Bali was an island "closed for business" on Saturday, April 13, 2002, in accordance with the strict local rules observed island-wide to mark the start of a New Year on the Bali Hindu calendar. 'Nyepi' - A day of absolute silence must be spent fasting in quiet meditation during which, according to tradition, no flames should be lit, no work performed and the streets of the island - including its normally busy airport - should come to an absolute standstill.
The day before Nyepi, known as Pengerupukan, stands in stark contrast to what follows. The night before the day of silence is consumed with massive parades of giant paper mache monsters or Ogoh Ogoh - lovingly built by each community in the weeks prior to the celebration. On this night, everyone takes to the island's roadways in festive block parties during which copious amounts of arak rice wine are consumed.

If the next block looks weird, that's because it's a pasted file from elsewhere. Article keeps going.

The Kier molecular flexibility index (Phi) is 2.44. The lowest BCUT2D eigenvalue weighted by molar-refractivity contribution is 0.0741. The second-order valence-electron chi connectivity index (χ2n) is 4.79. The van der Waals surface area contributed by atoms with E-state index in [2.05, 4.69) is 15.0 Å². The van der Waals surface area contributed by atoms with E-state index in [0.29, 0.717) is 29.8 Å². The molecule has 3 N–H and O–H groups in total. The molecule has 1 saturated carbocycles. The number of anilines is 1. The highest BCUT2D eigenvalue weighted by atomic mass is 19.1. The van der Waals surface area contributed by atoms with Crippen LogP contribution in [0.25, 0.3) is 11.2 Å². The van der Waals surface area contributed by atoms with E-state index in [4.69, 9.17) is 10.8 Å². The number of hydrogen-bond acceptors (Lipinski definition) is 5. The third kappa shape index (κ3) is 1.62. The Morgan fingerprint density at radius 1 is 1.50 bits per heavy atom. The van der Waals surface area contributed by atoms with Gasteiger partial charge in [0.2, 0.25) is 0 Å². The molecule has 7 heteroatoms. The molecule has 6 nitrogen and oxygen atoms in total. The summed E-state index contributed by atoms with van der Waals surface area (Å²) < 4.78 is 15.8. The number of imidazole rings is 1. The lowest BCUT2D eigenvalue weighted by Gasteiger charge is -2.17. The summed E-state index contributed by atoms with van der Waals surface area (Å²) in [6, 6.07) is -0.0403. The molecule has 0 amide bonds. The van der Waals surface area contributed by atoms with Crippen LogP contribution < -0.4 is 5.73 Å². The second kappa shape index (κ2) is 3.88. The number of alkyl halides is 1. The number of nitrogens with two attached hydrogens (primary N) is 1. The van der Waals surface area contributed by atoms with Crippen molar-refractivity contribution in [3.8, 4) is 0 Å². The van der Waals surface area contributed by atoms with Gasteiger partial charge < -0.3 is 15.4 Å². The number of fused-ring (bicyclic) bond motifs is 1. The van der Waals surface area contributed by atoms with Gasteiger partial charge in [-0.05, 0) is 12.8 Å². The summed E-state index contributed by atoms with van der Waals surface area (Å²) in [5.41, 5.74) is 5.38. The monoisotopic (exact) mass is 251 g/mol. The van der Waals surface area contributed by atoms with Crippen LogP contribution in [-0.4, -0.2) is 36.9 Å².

In order to share some of the excitement of the holiday, the Bali Hilton International invited their guests to join the Ogoh Ogoh procession, highlighted by noise makers, bamboo bells and a torch light parade. The Ogoh-Ogoh monsters are made to chase away evil spirit before the commencement of the New Year. Following the burning of the Ogoh-Ogoh at the end of the procession at the beach, the hotel's guests enjoyed a Kecak trance dance at the Balinese Theatre.
Like other international hotels on the island, local authorities allow the Bali Hilton to serve its guests on Nyepi Day, but required guests to stay on the hotel's grounds for the entire day.
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